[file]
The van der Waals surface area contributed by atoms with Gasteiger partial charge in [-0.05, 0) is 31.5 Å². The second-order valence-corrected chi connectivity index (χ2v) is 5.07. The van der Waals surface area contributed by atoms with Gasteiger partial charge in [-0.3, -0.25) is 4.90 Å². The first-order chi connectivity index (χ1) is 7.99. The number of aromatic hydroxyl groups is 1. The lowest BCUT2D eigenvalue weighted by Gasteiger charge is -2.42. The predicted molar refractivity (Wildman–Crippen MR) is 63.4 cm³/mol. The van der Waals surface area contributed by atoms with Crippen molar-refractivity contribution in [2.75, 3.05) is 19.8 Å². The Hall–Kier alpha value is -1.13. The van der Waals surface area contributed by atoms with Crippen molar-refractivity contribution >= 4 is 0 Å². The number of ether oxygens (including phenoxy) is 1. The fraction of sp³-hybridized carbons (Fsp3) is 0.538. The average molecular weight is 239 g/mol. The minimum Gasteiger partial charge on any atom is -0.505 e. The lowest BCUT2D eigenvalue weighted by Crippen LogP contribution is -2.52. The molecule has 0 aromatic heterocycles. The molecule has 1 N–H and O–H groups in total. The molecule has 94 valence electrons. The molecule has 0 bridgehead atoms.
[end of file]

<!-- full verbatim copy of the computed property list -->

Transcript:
The van der Waals surface area contributed by atoms with Gasteiger partial charge in [-0.05, 0) is 31.5 Å². The second-order valence-corrected chi connectivity index (χ2v) is 5.07. The van der Waals surface area contributed by atoms with Gasteiger partial charge in [-0.3, -0.25) is 4.90 Å². The first-order chi connectivity index (χ1) is 7.99. The number of aromatic hydroxyl groups is 1. The lowest BCUT2D eigenvalue weighted by Gasteiger charge is -2.42. The predicted molar refractivity (Wildman–Crippen MR) is 63.4 cm³/mol. The van der Waals surface area contributed by atoms with Crippen molar-refractivity contribution in [2.75, 3.05) is 19.8 Å². The Hall–Kier alpha value is -1.13. The van der Waals surface area contributed by atoms with Crippen molar-refractivity contribution >= 4 is 0 Å². The number of ether oxygens (including phenoxy) is 1. The fraction of sp³-hybridized carbons (Fsp3) is 0.538. The average molecular weight is 239 g/mol. The minimum Gasteiger partial charge on any atom is -0.505 e. The lowest BCUT2D eigenvalue weighted by Crippen LogP contribution is -2.52. The molecule has 0 aromatic heterocycles. The molecule has 1 N–H and O–H groups in total. The molecule has 94 valence electrons. The molecule has 0 bridgehead atoms.